British artist and radical activist Jamie Reid was born in 1947 and raised in Croydon, South London. Reid’s family was politically conscious and spiritually engaged, and his parents brought their children to nuclear disarmament and anti-apartheid rallies. “My grandfather and Scottish father were Druids and that was instilled in me alongside a socialist and anarchic background,” said Reid. “It's all part of a continuous story for me.”
In the late 1960s, Reid attended Croydon School of Art, where he first met Malcolm McLaren. Drawn together by a shared interest in the Situationist International’s avant-garde coalition of artists, writers and revolutionary thinkers, Reid and McLaren organized student protests in London and traveled to Paris at the tail end of the Left Bank’s student uprisings.
In 1970, Reid co-founded Suburban Press, an agitprop magazine confronting corruption and corporate development in Croydon. Unable to afford typesetting tools, Reid repurposed materials from existing newspapers towards his own anarchist ends. Cutting, pasting and Xeroxing, he developed a DIY approach that would soon become his signature, when – while farming off the coast of Scotland – he received a telegram from McLaren about a band he was managing that brought Reid back to London in early 1976.
Reid created the album artwork for The Sex Pistols’ first four singles (“Anarchy in the U.K.,” “God Save The Queen,” “Pretty Vacant” and “Holidays in the Sun,”) as well as the group’s only studio album, Never Mind the Bollocks, Here’s the Sex Pistols. Reid’s iconoclastic décollage images – with ransom-note style lettering, vivid colors, historical and popular cultural references – are the defining visuals of the punk era. Reid is, “The person who really set typography alight in this country,” said British filmmaker, artist and gay rights activist Derek Jarman in 1992. “The way the typography is used, it’s aggressive and bright and absolutely of its time.”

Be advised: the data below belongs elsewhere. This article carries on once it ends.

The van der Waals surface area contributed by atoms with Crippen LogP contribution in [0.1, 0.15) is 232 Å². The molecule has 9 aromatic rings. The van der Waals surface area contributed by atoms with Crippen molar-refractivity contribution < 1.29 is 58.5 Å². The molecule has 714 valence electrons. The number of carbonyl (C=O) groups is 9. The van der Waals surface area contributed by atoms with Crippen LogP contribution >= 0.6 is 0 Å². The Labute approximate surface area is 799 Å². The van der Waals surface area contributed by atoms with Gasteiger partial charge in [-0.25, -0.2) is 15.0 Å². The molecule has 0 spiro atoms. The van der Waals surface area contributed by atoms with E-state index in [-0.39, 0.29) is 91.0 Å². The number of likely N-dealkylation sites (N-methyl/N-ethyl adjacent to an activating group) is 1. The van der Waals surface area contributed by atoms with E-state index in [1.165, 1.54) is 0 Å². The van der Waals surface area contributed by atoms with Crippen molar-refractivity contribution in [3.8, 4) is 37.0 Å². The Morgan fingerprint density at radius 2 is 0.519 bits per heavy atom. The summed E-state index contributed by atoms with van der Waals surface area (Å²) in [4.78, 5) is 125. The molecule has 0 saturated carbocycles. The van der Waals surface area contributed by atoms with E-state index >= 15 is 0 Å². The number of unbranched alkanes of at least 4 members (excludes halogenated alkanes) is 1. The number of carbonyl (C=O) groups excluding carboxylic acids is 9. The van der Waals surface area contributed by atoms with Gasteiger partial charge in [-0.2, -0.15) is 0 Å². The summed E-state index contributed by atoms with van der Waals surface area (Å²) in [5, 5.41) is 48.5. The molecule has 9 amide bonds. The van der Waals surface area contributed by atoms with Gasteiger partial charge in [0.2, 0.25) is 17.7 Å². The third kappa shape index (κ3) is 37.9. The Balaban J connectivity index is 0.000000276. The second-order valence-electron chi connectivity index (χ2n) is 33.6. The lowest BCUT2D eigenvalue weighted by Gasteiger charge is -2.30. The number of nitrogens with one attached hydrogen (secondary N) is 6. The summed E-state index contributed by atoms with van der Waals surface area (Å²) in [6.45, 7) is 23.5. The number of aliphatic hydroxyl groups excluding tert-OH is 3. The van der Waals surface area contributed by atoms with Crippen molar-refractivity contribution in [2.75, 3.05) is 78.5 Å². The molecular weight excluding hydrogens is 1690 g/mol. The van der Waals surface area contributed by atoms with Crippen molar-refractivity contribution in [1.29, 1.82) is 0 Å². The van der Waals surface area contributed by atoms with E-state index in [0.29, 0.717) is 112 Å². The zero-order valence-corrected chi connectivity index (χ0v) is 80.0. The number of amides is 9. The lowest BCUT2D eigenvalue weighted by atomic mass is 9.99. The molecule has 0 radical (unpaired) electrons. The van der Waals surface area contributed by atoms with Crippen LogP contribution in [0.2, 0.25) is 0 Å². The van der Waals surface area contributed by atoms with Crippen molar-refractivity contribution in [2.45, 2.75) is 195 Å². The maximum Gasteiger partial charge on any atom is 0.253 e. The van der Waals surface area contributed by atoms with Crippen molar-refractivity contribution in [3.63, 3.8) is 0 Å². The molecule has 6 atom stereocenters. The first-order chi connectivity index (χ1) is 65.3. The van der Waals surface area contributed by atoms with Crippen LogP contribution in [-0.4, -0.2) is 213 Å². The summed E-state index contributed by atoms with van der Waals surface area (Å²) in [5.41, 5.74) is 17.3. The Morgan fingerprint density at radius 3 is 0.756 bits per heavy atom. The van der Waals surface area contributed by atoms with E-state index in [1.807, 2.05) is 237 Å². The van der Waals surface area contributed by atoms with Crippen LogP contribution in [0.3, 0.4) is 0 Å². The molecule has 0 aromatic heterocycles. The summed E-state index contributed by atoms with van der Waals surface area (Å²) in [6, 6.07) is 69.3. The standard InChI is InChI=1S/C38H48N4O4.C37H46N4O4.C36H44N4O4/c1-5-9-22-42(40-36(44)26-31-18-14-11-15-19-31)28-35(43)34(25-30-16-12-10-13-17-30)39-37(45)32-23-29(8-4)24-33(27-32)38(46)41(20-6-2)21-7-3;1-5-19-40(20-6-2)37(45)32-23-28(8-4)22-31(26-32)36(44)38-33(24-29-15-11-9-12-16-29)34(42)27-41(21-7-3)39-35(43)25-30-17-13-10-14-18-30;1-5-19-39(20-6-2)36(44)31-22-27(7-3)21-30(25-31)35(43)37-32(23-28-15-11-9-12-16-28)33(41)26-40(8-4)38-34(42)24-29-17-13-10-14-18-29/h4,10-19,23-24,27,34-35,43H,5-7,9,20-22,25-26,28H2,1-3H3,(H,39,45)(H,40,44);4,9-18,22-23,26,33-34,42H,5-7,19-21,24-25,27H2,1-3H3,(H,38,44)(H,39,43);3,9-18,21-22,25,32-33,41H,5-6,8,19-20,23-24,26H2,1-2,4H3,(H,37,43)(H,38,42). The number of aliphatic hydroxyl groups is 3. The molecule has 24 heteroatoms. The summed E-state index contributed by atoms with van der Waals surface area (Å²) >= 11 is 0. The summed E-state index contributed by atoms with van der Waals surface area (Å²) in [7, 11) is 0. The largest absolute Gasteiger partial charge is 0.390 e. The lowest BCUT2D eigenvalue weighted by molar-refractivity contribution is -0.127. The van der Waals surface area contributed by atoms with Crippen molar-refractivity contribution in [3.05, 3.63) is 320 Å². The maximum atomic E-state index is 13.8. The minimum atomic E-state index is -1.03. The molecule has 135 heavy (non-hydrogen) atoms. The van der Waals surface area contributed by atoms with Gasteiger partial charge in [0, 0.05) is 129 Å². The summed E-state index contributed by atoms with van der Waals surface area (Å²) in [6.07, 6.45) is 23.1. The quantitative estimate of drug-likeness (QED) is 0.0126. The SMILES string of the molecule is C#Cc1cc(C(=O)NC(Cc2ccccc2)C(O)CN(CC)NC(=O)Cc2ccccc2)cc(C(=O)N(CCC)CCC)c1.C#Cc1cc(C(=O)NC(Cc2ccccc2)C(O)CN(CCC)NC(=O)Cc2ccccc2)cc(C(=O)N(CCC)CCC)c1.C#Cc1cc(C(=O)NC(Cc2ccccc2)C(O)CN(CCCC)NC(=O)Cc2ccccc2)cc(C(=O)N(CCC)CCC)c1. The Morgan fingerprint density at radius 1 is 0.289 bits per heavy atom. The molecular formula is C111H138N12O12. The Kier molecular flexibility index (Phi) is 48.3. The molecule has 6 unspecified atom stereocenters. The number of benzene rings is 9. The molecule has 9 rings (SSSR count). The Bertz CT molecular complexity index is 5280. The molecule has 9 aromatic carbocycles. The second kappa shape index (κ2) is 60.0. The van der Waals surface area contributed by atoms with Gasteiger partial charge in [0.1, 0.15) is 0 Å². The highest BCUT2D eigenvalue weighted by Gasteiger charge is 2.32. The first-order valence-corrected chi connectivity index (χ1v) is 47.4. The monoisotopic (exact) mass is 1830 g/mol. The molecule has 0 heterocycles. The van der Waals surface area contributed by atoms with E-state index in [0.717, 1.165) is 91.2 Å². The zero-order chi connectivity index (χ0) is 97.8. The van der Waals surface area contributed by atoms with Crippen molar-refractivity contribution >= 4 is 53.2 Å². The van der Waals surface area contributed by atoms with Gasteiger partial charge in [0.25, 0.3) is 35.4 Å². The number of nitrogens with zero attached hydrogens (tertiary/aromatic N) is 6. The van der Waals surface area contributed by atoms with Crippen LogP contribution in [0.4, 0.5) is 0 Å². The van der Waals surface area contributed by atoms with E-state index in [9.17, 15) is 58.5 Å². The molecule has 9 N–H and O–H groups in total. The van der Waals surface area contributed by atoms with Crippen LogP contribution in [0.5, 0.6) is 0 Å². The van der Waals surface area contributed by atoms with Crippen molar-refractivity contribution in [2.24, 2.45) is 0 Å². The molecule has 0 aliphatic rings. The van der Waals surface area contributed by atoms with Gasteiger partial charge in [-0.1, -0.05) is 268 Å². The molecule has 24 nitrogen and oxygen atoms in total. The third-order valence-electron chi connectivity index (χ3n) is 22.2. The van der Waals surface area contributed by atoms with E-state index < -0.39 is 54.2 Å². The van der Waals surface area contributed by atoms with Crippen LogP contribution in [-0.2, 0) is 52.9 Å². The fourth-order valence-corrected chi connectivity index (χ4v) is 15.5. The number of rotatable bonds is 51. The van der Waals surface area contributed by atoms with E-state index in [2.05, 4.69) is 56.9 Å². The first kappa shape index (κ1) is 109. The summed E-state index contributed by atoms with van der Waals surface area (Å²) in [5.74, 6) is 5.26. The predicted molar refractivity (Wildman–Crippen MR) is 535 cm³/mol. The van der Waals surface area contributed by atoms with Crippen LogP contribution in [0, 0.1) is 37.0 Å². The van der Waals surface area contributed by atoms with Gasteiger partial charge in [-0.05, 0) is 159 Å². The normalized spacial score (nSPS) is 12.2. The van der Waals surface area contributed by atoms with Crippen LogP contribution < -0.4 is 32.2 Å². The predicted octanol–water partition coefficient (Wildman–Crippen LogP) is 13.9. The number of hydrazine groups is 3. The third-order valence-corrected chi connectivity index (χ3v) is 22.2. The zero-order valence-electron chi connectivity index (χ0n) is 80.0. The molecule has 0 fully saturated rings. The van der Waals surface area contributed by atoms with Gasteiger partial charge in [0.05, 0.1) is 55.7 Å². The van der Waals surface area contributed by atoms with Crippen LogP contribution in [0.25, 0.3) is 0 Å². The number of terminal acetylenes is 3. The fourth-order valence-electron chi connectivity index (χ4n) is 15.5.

In the decades following the punk movement, Reid’s activism has deepened. He’s rallied against Britain’s poll tax, Section 28, the 1994 Criminal Justice Act, and climate injustice with confrontational art and direct-action demonstration. Reid’s work has developed an expressive style, inspired by his Druidism and connection with the land. He lives in Liverpool, and often works out of the Florence Institute, a community center. “People could be very happy with fuck all,” Reid wrote in 2015. “Learn from the past. Live in the present. Look to the future.”
Supreme has worked with Jamie Reid on a collection for Spring 2021. The collection consists of a Varsity Jacket, Sweater, Shirt, Hooded Sweatshirt and T-Shirt.
Select pieces available May 6th.
Select pieces available in Japan May 8th.